Often the biggest reasons voluntary benefits programs fail is that employers believe they are giving employees exactly what they want. This belief if usually based on anecdotal feedback, which, while useful, only provides one view of the overall picture. Understanding both the current and future needs of employees and then tailoring the offerings to those findings is how employers can garner the greatest impact in terms of lowering costs and attracting and retaining talent.
Innovative companies are adopting a customer-centric approach in designing benefits with “customer” being replaced by “employee”.
One of the biggest challenges companies face when rolling out voluntary benefits programs is getting employees to participate and engage over the long term. In these cases, HR must ask whether employees really want that benefit (customer-centric), or whether the company thinks the benefit will give them a competitive edge in attracting talent (company-centric).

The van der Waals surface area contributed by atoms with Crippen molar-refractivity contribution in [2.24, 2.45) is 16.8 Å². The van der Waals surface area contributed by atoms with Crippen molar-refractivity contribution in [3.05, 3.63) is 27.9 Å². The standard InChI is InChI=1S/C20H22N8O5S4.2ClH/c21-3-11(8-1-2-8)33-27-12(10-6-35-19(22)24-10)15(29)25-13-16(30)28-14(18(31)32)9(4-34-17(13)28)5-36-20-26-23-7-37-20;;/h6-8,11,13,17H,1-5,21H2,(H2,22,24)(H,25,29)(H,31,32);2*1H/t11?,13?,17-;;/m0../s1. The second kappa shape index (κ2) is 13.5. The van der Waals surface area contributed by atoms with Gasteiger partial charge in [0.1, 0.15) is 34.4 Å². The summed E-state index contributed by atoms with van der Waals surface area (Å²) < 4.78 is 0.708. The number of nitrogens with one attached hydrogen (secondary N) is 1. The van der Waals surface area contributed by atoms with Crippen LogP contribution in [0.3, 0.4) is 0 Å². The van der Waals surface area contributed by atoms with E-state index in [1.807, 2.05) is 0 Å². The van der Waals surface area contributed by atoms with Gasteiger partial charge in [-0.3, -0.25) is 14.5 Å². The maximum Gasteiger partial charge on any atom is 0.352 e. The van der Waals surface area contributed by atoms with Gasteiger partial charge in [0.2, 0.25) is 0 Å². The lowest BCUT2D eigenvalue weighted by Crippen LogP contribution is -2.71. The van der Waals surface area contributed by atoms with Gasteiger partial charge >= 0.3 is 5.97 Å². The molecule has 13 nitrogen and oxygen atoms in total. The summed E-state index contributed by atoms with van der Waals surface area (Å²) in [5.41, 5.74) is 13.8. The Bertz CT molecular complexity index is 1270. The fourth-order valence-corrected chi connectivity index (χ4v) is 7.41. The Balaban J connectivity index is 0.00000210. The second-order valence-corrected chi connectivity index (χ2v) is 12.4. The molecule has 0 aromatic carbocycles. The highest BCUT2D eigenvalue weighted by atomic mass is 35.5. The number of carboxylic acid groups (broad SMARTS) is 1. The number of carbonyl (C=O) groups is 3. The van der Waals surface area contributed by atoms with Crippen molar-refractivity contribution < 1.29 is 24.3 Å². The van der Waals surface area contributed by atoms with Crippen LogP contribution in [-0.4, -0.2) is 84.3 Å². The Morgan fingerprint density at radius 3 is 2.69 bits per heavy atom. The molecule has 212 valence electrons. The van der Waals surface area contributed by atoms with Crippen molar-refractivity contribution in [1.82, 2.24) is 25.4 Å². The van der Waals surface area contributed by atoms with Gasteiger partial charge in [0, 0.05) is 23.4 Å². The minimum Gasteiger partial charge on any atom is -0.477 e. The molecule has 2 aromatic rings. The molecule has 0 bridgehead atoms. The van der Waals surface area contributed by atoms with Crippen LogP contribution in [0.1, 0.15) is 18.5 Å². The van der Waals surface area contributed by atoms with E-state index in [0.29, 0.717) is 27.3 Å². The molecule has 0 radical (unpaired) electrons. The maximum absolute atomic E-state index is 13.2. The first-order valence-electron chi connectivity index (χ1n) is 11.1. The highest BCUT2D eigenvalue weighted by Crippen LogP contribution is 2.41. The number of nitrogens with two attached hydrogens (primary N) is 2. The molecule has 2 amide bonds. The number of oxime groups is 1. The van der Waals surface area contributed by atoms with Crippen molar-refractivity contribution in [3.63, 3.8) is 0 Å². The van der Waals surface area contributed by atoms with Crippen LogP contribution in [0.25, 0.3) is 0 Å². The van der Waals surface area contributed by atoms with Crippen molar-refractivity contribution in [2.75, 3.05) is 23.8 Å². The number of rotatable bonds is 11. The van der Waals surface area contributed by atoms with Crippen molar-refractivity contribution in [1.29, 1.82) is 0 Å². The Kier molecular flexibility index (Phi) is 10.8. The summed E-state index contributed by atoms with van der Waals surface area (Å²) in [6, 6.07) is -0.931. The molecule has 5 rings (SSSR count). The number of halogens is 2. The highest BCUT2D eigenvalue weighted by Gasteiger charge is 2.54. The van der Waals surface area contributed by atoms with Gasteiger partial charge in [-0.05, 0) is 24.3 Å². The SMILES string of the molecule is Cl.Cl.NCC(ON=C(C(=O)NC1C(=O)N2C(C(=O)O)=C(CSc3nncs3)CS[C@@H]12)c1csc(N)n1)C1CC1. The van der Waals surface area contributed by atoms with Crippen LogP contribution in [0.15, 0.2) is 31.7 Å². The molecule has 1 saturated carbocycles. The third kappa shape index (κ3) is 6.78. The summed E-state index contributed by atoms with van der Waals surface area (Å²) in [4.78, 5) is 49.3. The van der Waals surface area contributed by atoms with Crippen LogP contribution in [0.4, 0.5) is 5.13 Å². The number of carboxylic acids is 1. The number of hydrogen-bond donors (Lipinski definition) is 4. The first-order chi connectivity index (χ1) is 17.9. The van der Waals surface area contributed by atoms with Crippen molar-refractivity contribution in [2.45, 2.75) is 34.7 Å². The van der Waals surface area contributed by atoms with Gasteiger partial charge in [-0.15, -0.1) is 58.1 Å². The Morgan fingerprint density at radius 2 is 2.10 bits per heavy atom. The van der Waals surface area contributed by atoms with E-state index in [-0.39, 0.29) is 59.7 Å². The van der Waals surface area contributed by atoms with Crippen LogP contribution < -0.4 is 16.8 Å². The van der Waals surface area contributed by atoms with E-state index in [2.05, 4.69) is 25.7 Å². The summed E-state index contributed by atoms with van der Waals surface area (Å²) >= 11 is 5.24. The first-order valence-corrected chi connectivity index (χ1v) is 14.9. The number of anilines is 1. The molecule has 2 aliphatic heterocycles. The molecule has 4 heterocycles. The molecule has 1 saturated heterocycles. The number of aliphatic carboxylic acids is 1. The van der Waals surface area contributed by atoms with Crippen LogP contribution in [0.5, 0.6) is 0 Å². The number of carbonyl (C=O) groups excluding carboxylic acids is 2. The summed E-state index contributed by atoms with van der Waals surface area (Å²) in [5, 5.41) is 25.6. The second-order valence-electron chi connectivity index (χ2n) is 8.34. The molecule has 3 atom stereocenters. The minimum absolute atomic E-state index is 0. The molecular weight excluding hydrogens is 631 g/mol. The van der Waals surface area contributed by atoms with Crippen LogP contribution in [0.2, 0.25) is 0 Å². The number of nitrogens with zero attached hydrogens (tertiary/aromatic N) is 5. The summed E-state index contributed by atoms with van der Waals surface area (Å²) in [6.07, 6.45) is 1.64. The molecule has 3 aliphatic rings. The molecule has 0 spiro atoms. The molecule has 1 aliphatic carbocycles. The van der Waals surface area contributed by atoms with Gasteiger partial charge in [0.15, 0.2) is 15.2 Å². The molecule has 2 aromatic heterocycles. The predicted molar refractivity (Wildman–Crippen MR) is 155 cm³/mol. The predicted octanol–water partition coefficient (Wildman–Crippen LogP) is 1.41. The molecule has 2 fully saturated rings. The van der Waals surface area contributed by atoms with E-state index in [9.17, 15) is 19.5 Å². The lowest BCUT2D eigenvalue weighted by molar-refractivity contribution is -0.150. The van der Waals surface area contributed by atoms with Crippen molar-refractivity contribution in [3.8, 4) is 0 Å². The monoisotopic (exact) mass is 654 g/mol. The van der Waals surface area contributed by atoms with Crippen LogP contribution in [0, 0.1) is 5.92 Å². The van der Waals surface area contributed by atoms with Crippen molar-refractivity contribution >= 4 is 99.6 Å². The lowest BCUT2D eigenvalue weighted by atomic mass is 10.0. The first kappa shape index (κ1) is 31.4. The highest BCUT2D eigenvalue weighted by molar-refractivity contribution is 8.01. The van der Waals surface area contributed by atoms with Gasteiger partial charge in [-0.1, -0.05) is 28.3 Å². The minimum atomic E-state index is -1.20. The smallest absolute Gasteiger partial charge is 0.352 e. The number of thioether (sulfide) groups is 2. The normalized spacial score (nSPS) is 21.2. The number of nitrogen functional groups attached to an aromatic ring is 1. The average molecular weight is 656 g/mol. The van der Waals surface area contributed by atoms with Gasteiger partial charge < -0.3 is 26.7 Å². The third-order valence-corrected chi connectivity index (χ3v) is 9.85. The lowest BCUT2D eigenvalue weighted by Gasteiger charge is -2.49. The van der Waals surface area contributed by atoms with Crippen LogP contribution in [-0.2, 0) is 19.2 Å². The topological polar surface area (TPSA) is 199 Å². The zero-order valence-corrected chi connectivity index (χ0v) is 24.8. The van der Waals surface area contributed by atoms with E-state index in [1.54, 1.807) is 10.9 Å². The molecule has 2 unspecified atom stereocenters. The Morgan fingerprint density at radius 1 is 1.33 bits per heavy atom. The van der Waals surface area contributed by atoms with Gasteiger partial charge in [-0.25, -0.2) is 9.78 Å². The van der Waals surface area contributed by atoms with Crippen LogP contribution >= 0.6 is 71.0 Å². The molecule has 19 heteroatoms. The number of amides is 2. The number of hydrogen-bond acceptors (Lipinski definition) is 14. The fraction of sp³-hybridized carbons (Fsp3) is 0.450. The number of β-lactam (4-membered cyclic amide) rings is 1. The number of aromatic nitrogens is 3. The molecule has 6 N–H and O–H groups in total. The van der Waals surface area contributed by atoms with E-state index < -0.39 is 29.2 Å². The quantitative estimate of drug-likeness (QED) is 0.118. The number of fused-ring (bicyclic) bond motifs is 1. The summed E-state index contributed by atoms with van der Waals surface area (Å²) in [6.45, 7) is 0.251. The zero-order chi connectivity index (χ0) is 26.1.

Take the example of wellness programs. Initiatives that directly benefit the employee in terms of reduced benefits costs, such as checkups and biometric screening, see plenty of participation, but the take-up rate for other, activity-based initiatives is often low. The reasons cited vary from “I was busy at the time” to “I didn’t think I needed it” to “It was too difficult to participate.” Yet companies continue to offer programs that are not based on analysis of employee needs. Personalized design implies integrating employee experience and using analytics to create more employee-centric, meaningful programs.
With benefits being one of the top five drivers of employee retention, it is vital for HR to examine the three steps to personalizing benefits for greater impact outlined in this article.